It didn’t have to be that way. We knew who Trump was. But sadly, he wasn’t nominated despite his character flaws; to a large extent, he was nominated because of them. What were so-called conservatives thinking? Now, the same people who decried the establishment sticking by candidates such as McCain and Romney are invoking the same arguments to insist that Republicans stay true to Trump.  Rance Priebus, public enemy number one not so long ago and the very epitome of the mythical “establishment,” is now unwavering in his support for the party’s deeply flawed nominee.  Well.

Meanwhile, true conservatives, who stand by their principles and distance themselves from Trump are the new “establishment.” Give me a break. By any honest standard, Trump is no conservative, no matter how hard Sean Hannity tries to make him seem so.  Sorry Sean, you’re just not that talented. For Trumpeteers, it always comes down to one argument: He’s not Hillary Clinton. True. But really, how far must we follow this sleaze nominee down that road? Could Trump, as he claimed, actually murder someone and still retain his core support? I can hear it now: “What’s one innocent life? We’re talking about the future of our country here.”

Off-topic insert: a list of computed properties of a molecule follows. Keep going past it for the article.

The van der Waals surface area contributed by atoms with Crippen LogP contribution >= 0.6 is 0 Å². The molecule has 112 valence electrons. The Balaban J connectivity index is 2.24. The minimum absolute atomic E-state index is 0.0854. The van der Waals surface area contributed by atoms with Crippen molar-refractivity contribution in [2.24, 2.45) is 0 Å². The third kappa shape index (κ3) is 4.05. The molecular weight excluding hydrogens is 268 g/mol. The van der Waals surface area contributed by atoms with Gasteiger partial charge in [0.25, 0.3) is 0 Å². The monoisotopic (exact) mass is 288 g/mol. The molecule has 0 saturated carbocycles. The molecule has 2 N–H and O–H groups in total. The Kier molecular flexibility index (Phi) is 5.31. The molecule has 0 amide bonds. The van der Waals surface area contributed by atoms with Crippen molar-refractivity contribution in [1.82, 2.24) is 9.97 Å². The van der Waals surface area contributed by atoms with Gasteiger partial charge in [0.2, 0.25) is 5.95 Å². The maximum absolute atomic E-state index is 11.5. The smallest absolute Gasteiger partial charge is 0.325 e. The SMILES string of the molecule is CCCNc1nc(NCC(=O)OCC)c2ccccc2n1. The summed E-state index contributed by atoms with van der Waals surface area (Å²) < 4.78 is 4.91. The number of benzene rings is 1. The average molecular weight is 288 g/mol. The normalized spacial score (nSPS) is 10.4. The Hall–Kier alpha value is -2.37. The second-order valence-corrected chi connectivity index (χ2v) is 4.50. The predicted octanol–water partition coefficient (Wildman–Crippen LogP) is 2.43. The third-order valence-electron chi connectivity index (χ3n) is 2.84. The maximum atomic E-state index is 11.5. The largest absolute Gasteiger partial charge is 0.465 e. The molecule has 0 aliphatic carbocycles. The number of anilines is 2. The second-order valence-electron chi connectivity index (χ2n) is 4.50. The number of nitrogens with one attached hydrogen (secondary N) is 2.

Hillary Clinton is such a horrible candidate and was so easily beatable. Any of the GOP candidates—Cruz, Rubio, Walker—hell, even Rand Paul or Jeb Bush—could have easily trounced her, given all the dirt that has come out. Instead, out of anger, thirty to forty percent of the GOP electorate, propelled by Hannity, Coulter, and other loons, foisted this idiot upon us because for a brief moment it felt good to jab their fingers in the eyes of the “establishment”.  Now, that moment has passed, and we are left with only regret. It is likely to be a lasting regret—lasting because it will inevitably weaken if not destroy the republic. If the republic does somehow manage to endure, maybe in the future logic, patience, and common sense will trump (pun intended) the anger that got us into this mess. After all, the best lessons come at the highest cost.

Or so they say.